Wednesday, April 20, 2011
Tangled: Deconstructing a realistic fantasy
REVIEW BY HILATH
What is a "realistic fantasy"? My friends mean it in different ways but my general understanding is that though the setting is based in a fantasy realm, characters behave and emote in realistic ways.
And when it comes to Tangled, the modern take on the Rapunzel story, I was surprised that an animated film could capture human emotions at an existential level. And you get to say that particularly about animated films in a very few instances.
And see how long I have “reviewed” an animated film - since writing a short halfhearted “review” of The Princess and the Frog more than a year back.
But when I watched Disney’s Tangled this week, it really surprised me – to the extent that I had to divert some time to write even a short "review" of it – because I felt that this was a film worthy to be recommended to any film-lover and I would be doing a disservice if I didn’t let all my friends know that here indeed was a film (animated or not) which is not to be missed at all.
Realism, ironically, is written all over this fantasy.
If you never gave a thought to how serious the crime of baby-stealing is, something which happens in the modern world, too, Tangled will give you a full blast on the heinous nature of this crime and the psychologically devastating consequences it would have on the parents.
The film captures this realistically by showing the King and Queen, in the few instances they are shown, as utterly silent and almost motionless. You can imagine: after so many years passed with no sign of their daughter, will such grieving parents have anything more to say in words? And towards the end, when the guard opens the door to the King and Queen’s chambers to announce that their daughter has indeed been found after 17 long years, even the guard remains silent and a subtle nod of his head with a ghost of a smile, says it all.
Such scenes touched me deeply and I have to congratulate the team behind Tangled for getting almost everything right.
And in the case of Rapunzel herself, observe the sensitive way how the film deals with her first venture out into the open world after she turned 17: the camera focusing on the grass as she was about to touch her feet on the ground for the first time; and how she sticks her toes into the sand to get that first feeling of the Earth. And then, in a comedic sort of way from her rescuer the thief’s viewpoint, the mixture of conflicting emotions she gives out, feeling both giddy and excited at the same time to be out in the open world for the first time, and also guilty and regretful because she has been “disobedient” to her “mother” for the first time - by leaving the tower in search of her dream.
The film starts with the thief, Flynn Rider, narrating that, unlike other fantasies, this story was about how he died. It grabs your attention right from the start and towards the end, the viewer is rewarded by that lasting selfless act he carries out in order to save Rapunzel: Flynn knows for sure that he will not survive but he carries out the act any way to save another human being from slavery and ultimately it is this humane act – coming no less from a thief himself – which leaves you humbled.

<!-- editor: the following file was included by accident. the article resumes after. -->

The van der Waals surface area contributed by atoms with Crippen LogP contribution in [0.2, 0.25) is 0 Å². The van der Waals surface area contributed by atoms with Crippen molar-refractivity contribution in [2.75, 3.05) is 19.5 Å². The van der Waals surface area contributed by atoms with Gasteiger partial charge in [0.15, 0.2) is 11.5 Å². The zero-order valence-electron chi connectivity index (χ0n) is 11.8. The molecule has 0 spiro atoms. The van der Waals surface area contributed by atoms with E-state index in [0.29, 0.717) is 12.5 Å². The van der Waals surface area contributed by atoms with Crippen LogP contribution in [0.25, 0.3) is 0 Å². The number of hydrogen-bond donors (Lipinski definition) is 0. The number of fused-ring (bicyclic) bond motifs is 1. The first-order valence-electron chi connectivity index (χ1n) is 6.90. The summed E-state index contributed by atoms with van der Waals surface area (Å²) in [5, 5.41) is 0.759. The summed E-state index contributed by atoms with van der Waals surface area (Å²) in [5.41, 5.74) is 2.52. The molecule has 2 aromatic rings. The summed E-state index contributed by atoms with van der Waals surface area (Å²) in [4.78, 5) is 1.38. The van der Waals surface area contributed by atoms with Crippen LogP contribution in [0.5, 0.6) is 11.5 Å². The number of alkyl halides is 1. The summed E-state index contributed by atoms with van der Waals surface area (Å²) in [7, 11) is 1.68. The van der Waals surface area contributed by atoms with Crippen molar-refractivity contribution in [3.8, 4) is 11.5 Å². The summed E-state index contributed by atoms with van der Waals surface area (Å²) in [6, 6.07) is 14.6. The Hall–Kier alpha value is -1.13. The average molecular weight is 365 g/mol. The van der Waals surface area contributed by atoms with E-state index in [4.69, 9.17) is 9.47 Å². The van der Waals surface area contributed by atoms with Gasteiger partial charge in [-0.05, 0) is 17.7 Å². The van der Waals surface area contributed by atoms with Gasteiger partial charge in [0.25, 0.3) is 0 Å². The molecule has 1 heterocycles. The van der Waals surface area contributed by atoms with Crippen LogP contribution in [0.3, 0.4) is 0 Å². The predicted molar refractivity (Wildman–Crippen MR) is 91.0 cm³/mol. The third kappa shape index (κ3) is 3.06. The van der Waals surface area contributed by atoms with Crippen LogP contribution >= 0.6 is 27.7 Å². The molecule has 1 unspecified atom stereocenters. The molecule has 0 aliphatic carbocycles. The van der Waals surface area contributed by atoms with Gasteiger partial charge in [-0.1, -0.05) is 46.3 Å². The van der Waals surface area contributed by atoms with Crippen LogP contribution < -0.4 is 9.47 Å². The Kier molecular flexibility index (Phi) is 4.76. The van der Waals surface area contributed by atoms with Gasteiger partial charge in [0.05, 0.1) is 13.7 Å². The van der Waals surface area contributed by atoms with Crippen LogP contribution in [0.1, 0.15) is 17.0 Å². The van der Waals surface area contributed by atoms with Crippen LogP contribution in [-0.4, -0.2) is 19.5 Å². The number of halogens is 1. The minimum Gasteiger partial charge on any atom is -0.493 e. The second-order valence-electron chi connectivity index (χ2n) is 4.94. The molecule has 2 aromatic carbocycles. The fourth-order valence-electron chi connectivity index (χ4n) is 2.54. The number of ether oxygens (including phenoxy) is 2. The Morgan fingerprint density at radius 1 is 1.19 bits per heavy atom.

And, well, here’s a part I would rather have avoided. But before coming to that, perhaps I should mention here that I don’t know what’s wrong with me now but over the past two years since I have been coming into close contact with the Maldives' underprivileged class, and becoming disturbed by seeing and experiencing firsthand the subhuman conditions they live in, I have been avoiding realism cinema because it somehow disturbs me now.
In fact, I have not even watched half of the 10 Oscar nominated films of last year although I have all those films on my hard disk. So, I actually diverted time to watch Tangled after seeing its somewhat playful trailer thinking that since it was an animated fantasy, there would be no disturbing aftertastes lingering on my mind for days, like how it happened when I watched Black Swan and 127 Hours after preparing myself mentally for several days! If you should know I watched Precious: Based on the Novel Push by Sapphire a year after it was released and to date I still have been keeping Anti-Christ on my hard disk, too afraid to watch it but too cowardly either to delete that Lars Von Trier classic without watching it first! Perhaps I have become a softie now but if that is the result of witnessing the sick things that goes on in this small Maldivian society, then so be it.
So as I was saying, the first shock to my system came that Tangled was really a “realistic fantasy” during the psychologically twisted “interaction” the woman who stole Rapunzel (when she was a baby) later has with her while posing as her “mother.” In my life I have seen real Maldivians who are as psychologically twisted as this fake mother. So it really disturbed me to see how she plays with Rapunzel’s emotions and feelings to make sure that Rapunzel remains her slave in the tower forever.
This scene made me sick to my stomach but now that a film which belongs to the category of “realism cinema” had “tricked” me into watching it, I kept watching the film towards its very end. So although it was disturbing, Tangled was ultimately rewarding, because it is not every day that you come across such a cinematic gem, especially in these times when Hollywood is only concerned about making money-earning, brainless visual-effects laden films for testosterone-filled adolescent male teenagers.